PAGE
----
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There they go again! The United Auto Workers announced a third attempt to unionize a Nissan plant last week. Workers at the Canton, Mississippi, plant will vote on Aug. 3-4. The first two attempts to organize Nissan workers at a plant in Smyrna, Tenn., didn’t go well for the UAW. Nissan workers voted in 1989 and 2001 to reject the union by a 2 to 1 ratio. A loss in Mississippi would add to the embarrassments for the UAW in the South.

In 2014, the union failed in its attempt to unionize Passat workers at a Chattanooga, Tenn., factory, in spite of owner Volkswagen supporting the union. In the end the UAW was only able to organize a small group of maintenance workers at VW, and that highly questionable carve out may be overturned in court.

If the vote loses, the UAW will likely blame the company. Thankfully, Nissan is ignoring slings and arrows and protecting its employees’ right to a private ballot. Workers can vote the way they want without it being held over their heads by colleagues and others after the fact. In the past, the UAW has tried pressuring companies to agree to something called “card check,” a public petition process which opened up workers who might not want union representation to undue pressure and intimidation.

The UAW is spending big on recruitment, but it isn’t getting a great return on investment, especially in the South where auto plants are sources of good-paying jobs. According to an analysis of UAW financial records submitted to the Department of Labor by LaborUnionReport.com, the union spent almost $8,136,000 on organizing, or $1,100 for each of the 7,324 new members gained last year. And many of those jobs may have been the result of current unionized employers simply staffing up.

In the Mississippi campaign the UAW isn’t insisting that all workers must be members or pay the union. But the law isn’t on the union’s side here. Mississippi has long been a right-to-work state, meaning unions can’t get workers fired if they aren’t willing to pay dues. After fighting right-to-work and losing in Michigan and many other places, the UAW now grudgingly embraces it and uses it as a selling point.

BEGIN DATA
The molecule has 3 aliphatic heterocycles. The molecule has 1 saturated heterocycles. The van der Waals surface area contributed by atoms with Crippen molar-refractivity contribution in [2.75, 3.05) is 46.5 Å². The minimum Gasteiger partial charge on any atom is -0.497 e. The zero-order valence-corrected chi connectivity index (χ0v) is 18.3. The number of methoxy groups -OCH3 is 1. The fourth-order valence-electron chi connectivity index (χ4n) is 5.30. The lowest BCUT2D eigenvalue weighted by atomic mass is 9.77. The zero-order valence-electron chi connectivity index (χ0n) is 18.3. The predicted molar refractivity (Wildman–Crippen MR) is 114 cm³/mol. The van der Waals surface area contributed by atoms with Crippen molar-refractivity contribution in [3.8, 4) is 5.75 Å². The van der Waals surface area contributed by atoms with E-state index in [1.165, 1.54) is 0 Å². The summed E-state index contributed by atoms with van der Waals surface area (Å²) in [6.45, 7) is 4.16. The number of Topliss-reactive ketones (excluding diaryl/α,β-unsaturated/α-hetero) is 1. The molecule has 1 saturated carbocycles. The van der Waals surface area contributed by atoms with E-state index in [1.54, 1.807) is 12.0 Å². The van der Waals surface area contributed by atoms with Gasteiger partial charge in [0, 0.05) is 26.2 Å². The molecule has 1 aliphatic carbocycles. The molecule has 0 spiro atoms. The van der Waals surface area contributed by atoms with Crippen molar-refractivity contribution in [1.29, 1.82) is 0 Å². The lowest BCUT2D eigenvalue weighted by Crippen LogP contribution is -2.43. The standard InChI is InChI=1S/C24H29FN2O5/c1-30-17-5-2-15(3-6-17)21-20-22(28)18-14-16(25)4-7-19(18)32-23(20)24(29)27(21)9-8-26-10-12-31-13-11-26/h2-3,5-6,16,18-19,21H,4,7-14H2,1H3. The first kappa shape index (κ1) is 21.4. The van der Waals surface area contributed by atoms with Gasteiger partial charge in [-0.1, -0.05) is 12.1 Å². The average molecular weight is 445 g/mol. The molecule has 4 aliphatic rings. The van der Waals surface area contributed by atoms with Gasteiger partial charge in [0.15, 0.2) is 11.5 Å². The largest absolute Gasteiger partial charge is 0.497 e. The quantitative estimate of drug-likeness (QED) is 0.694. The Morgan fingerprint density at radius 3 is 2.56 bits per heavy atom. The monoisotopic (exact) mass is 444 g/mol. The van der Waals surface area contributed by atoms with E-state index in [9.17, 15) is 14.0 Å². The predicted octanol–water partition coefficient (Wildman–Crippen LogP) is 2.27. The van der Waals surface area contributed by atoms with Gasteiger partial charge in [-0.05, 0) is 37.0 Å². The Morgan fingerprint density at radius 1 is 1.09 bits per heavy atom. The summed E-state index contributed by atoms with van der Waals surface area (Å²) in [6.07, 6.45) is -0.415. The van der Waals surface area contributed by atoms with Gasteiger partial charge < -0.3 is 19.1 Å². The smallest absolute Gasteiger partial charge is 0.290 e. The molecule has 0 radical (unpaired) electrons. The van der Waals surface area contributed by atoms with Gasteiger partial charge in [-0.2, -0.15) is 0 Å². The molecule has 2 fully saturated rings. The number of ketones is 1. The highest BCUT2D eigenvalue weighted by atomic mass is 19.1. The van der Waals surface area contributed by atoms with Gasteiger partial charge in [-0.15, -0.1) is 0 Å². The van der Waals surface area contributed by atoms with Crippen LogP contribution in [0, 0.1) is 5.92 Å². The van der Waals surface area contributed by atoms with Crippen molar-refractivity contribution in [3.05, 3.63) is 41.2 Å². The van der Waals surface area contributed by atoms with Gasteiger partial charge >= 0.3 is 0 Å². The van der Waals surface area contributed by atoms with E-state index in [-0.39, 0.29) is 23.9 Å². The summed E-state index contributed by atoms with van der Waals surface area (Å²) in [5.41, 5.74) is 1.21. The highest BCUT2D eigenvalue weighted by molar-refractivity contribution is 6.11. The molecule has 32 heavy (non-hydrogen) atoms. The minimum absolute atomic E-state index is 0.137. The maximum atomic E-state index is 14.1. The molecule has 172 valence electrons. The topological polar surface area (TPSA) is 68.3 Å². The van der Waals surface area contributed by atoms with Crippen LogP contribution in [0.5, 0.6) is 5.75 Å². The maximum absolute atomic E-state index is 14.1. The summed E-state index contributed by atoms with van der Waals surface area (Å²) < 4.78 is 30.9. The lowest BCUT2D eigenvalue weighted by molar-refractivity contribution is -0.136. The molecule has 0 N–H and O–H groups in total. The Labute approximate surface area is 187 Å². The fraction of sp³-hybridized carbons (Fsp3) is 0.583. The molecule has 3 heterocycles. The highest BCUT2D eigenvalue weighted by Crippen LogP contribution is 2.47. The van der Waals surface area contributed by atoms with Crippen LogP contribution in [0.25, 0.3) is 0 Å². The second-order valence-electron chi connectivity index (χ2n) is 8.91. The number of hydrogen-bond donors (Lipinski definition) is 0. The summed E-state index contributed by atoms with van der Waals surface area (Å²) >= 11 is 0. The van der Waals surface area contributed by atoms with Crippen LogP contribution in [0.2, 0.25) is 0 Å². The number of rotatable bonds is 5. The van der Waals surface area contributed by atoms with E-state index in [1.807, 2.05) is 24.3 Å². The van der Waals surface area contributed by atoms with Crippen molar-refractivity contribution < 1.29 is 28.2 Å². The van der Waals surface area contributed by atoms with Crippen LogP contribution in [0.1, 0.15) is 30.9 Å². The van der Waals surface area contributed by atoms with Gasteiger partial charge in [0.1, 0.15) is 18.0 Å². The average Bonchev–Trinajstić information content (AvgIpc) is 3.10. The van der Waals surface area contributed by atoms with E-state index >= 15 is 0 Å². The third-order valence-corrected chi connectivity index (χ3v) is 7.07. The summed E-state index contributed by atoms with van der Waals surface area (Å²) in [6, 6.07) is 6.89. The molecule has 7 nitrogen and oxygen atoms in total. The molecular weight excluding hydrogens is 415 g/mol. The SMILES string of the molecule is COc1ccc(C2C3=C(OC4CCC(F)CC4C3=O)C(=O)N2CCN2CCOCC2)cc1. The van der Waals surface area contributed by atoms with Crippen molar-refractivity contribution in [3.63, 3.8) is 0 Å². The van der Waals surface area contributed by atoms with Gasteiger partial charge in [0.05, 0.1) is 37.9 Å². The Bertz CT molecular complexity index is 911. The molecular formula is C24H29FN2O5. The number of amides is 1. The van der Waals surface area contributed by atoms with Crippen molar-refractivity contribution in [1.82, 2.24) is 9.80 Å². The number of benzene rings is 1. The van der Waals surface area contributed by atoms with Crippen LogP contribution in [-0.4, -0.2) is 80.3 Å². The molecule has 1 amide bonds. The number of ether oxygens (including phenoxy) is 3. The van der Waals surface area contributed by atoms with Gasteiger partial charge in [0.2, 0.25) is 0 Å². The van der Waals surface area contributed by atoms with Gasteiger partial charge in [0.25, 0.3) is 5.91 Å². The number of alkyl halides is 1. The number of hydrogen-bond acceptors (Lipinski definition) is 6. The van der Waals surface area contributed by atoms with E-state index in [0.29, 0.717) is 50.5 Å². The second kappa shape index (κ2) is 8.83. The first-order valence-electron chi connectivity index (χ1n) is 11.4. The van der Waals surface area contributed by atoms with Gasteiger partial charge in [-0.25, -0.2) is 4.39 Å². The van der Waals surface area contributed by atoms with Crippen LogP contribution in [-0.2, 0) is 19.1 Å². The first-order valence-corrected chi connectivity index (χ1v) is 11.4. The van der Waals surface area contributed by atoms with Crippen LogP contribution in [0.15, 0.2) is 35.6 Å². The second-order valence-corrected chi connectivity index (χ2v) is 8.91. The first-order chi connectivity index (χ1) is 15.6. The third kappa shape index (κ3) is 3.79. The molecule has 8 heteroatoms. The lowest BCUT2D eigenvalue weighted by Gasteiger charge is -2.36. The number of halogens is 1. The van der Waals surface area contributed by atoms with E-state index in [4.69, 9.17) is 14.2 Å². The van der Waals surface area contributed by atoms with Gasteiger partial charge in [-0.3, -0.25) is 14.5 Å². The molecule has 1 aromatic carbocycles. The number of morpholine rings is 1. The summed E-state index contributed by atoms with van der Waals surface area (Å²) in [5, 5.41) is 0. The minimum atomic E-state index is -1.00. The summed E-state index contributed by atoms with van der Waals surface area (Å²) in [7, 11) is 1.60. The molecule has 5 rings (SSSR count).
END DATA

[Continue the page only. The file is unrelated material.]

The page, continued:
Even with this opportunistic embrace of worker freedom, the UAW doesn’t make it easy for members to get out. It has pressured members to stay and pay dues, shaming them as “free riders” if they don’t. Employees at Nissan may think nothing will happen if they say “OK, fine,” but the union won’t see it that way, as we’ve seen with many real-world examples.

By voting yes workers may be inviting harassment if they are not willing to pay up. Many southern autoworkers already know this and think they can do better on their own. This is likely why the UAW has had such a hard time infiltrating south of the Mason-Dixon line.

The union’s recent rocky record outside of Detroit may be why at a press conference on July 20, UAW President Dennis Williams hedged when asked about his confidence in victory. But there is good reason to question the actual support at the plant for unionization. The UAW refuses to release how many workers signed cards asking for an election. Only 30 percent are needed to trigger an election. The union reps may claim to be “very confident” now, but they’ve said similar words before past defeats, over and over again.

F. Vincent Vernuccio is a senior fellow at the Mackinac Center for Public Policy.

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